Analysis: 4.1 The Beginning Of The End

It was an underwhelming start. Following the storming opening sequences of Season 2 (man waking up doing morning routine turns out to be what's beneath 'the hatch'!) and Season 3 (Others in houses! On the Island! Plane breaking up in mid-air!) Season 4 had a tough act to follow. The smart thing about it was the inversion of the previous trick (S2 and S3 duped us into thinking we were off the Island when we weren't); the pyramid of fruit against a shoreline proving to be just a billboard before Hurley in his Camaro smashed through it. "I'm one of the Oceanic 6!" he cried (to the somewhat over-reactionary police force that pulled out all the stops to arrest a man that had, basically, knocked down something in a shop as he ran out of it) before the Lost title came up. OK. Let's see where they're going with this. . .

Hurley's flashforward was set before Jack's flashforward. Primarily we knew this because Jack made a priceless comment about considering a beard, but mostly we knew it because Jack here was not Jack of the "We have to go back!" declaration. Here, Jack was resolved to keeping secret what had happened and was checking Hurley was doing the same. Jack/Hurley's time on the Island appears to be undisclosed to the rest of the world: Ana Lucia's police partner speculated that Hurley might have encountered Ana Lucia prior to boarding or onboard Oceanic 815, but the chance that Hurley could have met her at any other time didn't enter his thoughts. That's not insignificant.

Probably the 'real world' believes Oceanic 815 crashed into the ocean (in the Sunda Trench) and all were killed except for the Oceanic 6. (Thus the belief that Ana Lucia and Hurley could have only met prior to the crash; beyond that point was the death of all but 6 on board.) I speculate that Jack was somehow responsible for getting five other people off the plane, perhaps just before it crashed, or sank to the depths, and the 'real world' believes Jack somehow kept them all alive out in the middle of the ocean, or perhaps on a different, known island. Whatever it was, it was heroic and made celebrities of the survivors - enough to warrant autograph resquests!

I'll go further with my speculation and make the statement that Jack, Hurley, Kate and the remaining members of the Oceanic 6 are in collusion to keep secret the fate of the other passengers (who are almost certainly not dead). For reasons unknown, the majority of the Oceanic survivors remain (voluntarily or otherwise) on the Island and the Oceanic 6 were the ones sent back to the 'real world' to maintain the story and prevent the Island from being discovered.

Hurley: "I don't think we did the right thing, Jack. I think it wants us to come back."

The 'it', I think, is the Island. I think the Island convinced the majority of the passengers to remain there (as Locke has consistently believed and been trying to make others believe; as Ben adamantly states is what all his followers should do and works hard to prevent any Others from leaving) and the Oceanic 6 are the ones that ignored the Island's call, promising to never reveal anything about it for the sake of the people they left behind. Apparently, this action has not come without guilt. "They need you," Charlie tells Hurley.

Ah yes, Charlie. Now there was a turn up!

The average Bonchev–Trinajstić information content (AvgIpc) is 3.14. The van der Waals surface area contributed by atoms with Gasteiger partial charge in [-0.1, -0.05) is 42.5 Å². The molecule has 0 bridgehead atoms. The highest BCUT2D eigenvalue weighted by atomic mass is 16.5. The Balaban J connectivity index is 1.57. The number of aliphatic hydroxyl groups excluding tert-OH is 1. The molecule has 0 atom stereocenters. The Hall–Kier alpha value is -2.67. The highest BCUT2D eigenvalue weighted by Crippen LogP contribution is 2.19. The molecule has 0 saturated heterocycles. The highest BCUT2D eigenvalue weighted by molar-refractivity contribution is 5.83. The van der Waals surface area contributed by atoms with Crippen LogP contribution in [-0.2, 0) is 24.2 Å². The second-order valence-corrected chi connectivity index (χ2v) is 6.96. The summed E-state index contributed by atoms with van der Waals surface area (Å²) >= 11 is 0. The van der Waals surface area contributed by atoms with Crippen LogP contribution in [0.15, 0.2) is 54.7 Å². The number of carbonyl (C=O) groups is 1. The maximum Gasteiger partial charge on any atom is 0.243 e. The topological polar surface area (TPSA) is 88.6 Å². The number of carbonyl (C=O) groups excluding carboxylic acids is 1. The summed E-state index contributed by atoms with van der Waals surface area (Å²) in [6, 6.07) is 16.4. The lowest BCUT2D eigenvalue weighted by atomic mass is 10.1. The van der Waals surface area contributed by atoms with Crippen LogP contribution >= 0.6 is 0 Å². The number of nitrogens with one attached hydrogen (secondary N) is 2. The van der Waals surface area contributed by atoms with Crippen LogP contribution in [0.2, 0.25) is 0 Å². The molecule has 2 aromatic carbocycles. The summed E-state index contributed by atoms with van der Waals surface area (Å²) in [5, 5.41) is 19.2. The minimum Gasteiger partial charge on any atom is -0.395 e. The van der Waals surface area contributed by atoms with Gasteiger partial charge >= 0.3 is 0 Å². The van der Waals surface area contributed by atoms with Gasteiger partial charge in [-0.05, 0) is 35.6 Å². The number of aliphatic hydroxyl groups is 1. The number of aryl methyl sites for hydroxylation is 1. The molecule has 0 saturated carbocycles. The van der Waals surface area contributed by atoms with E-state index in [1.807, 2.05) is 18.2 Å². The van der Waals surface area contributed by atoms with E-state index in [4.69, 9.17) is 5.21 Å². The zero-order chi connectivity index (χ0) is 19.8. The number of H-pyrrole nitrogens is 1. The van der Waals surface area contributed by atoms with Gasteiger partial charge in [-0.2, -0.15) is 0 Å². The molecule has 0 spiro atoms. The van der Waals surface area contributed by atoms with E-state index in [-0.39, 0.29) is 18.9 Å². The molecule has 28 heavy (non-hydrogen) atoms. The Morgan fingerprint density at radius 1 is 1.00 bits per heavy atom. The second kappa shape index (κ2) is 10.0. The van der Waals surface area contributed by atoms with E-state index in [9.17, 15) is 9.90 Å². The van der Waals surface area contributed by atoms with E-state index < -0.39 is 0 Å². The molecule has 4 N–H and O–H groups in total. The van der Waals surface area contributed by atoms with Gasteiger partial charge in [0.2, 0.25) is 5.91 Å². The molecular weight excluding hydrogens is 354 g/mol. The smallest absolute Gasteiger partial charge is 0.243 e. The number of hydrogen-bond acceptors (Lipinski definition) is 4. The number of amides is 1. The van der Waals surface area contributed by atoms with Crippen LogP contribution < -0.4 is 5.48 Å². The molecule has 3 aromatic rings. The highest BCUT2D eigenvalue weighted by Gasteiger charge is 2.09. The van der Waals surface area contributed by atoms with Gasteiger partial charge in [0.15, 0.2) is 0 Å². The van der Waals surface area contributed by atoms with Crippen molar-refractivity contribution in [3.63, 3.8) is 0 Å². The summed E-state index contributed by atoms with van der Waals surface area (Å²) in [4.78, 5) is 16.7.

I have to assume that Charlie was not just in Hurley's head. The writers deliberately had a patient see Charlie before Hurley. I believe the point being made was that Charlie's appearance was not like Dave's; Charlie was there. For me, I'd say Charlie was there in the same capacity as Christian Shephard or Yemi were there on the Island. That Hurley could apparently will him away is the most interesting point. Was Jack or Mr. Eko able to will their respective apparitions away on the Island? Is the person who witnesses the apparition more in control than we previously realised? I think of all the mirrors and reflections in the episode and I can't help but wonder if Charlie's apparition was just another method of self-reflection for Hurley. . .

The big deal for most people was Jacob's Cabin so it would be remiss to finish without looking at that. I am unconvinced the Jacob's Cabin Hurley saw is the same one that Ben and Locke journeyed to. The location seemed wrong (too close to the fuselage beach camp), there was no circle of ash and the thing moved around! (I recall the CCTV monitors in the Hydra Station had a camera pointed at Jacob's Cabin and I fail to understand why a fixed camera would be directed at a building that moves around, appearing and disappearing all over the place.) I'm tempted to call it another vision/apparition. That Christian Shephard was sitting in Jacob's chair (I do not for one second believe Christian is (exclusively) Jacob and I would strongly urge you to share that belief!) adds further credence to that idea. I did entertain the idea that 'the eye' that looked back at Hurley belonged to his father, David Reyes (Jack's father and Hurley's father together) but couldn't take that idea anywhere meaningful.

I looked at the eye and tried to work out who it looked like the most. The black hair around the edges discounted, for me, the popular idea that it was Locke. No, looking at it again, do you know who I think it most looked like? Desmond. I think it was Desmond's eye. Although I can't discount that there is a hint of Hurley about it as well - but surely that would be crazy! Honestly, probably, I bet the eye really belongs to a character that we have yet to meet, but that kind of takes the fun out of guessing.

No comments: